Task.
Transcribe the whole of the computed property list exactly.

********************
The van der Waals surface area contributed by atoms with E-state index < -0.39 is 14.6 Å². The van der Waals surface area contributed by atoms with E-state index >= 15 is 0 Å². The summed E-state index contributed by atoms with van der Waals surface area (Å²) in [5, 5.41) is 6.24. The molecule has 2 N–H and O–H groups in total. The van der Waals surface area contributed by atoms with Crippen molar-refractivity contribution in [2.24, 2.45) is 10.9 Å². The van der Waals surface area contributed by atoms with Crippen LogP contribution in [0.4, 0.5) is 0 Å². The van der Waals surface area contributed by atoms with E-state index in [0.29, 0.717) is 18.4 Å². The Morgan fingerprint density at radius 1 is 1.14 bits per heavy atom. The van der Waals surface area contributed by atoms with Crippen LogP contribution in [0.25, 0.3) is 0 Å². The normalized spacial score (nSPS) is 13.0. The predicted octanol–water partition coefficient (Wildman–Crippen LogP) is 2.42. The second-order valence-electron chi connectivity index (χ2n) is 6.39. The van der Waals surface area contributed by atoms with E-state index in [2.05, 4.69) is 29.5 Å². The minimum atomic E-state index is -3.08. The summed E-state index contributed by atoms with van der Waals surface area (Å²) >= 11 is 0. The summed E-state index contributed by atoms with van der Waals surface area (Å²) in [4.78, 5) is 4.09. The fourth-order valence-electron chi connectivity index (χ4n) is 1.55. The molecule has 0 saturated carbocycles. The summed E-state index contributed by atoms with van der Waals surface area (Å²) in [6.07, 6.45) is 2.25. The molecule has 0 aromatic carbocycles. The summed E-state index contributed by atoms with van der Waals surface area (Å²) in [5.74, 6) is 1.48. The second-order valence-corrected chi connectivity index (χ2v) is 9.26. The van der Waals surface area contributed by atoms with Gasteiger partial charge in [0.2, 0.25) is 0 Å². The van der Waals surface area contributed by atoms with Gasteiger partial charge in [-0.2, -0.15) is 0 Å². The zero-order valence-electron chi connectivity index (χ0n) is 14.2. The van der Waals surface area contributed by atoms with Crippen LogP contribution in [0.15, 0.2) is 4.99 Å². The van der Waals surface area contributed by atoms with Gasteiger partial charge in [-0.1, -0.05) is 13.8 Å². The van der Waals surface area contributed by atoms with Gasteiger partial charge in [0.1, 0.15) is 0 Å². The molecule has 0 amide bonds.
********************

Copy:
The van der Waals surface area contributed by atoms with E-state index < -0.39 is 14.6 Å². The van der Waals surface area contributed by atoms with E-state index >= 15 is 0 Å². The summed E-state index contributed by atoms with van der Waals surface area (Å²) in [5, 5.41) is 6.24. The molecule has 2 N–H and O–H groups in total. The van der Waals surface area contributed by atoms with Crippen molar-refractivity contribution in [2.24, 2.45) is 10.9 Å². The van der Waals surface area contributed by atoms with Crippen LogP contribution in [0.4, 0.5) is 0 Å². The van der Waals surface area contributed by atoms with E-state index in [0.29, 0.717) is 18.4 Å². The Morgan fingerprint density at radius 1 is 1.14 bits per heavy atom. The van der Waals surface area contributed by atoms with Crippen LogP contribution in [0.25, 0.3) is 0 Å². The normalized spacial score (nSPS) is 13.0. The predicted octanol–water partition coefficient (Wildman–Crippen LogP) is 2.42. The second-order valence-electron chi connectivity index (χ2n) is 6.39. The van der Waals surface area contributed by atoms with E-state index in [2.05, 4.69) is 29.5 Å². The minimum atomic E-state index is -3.08. The summed E-state index contributed by atoms with van der Waals surface area (Å²) >= 11 is 0. The summed E-state index contributed by atoms with van der Waals surface area (Å²) in [4.78, 5) is 4.09. The fourth-order valence-electron chi connectivity index (χ4n) is 1.55. The molecule has 0 saturated carbocycles. The summed E-state index contributed by atoms with van der Waals surface area (Å²) in [6.07, 6.45) is 2.25. The molecule has 0 aromatic carbocycles. The summed E-state index contributed by atoms with van der Waals surface area (Å²) in [5.74, 6) is 1.48. The second-order valence-corrected chi connectivity index (χ2v) is 9.26. The van der Waals surface area contributed by atoms with Gasteiger partial charge in [0.2, 0.25) is 0 Å². The van der Waals surface area contributed by atoms with Gasteiger partial charge in [-0.2, -0.15) is 0 Å². The zero-order valence-electron chi connectivity index (χ0n) is 14.2. The van der Waals surface area contributed by atoms with Crippen LogP contribution in [0.15, 0.2) is 4.99 Å². The van der Waals surface area contributed by atoms with Gasteiger partial charge in [-0.1, -0.05) is 13.8 Å². The van der Waals surface area contributed by atoms with Gasteiger partial charge in [0.1, 0.15) is 0 Å². The molecule has 0 amide bonds.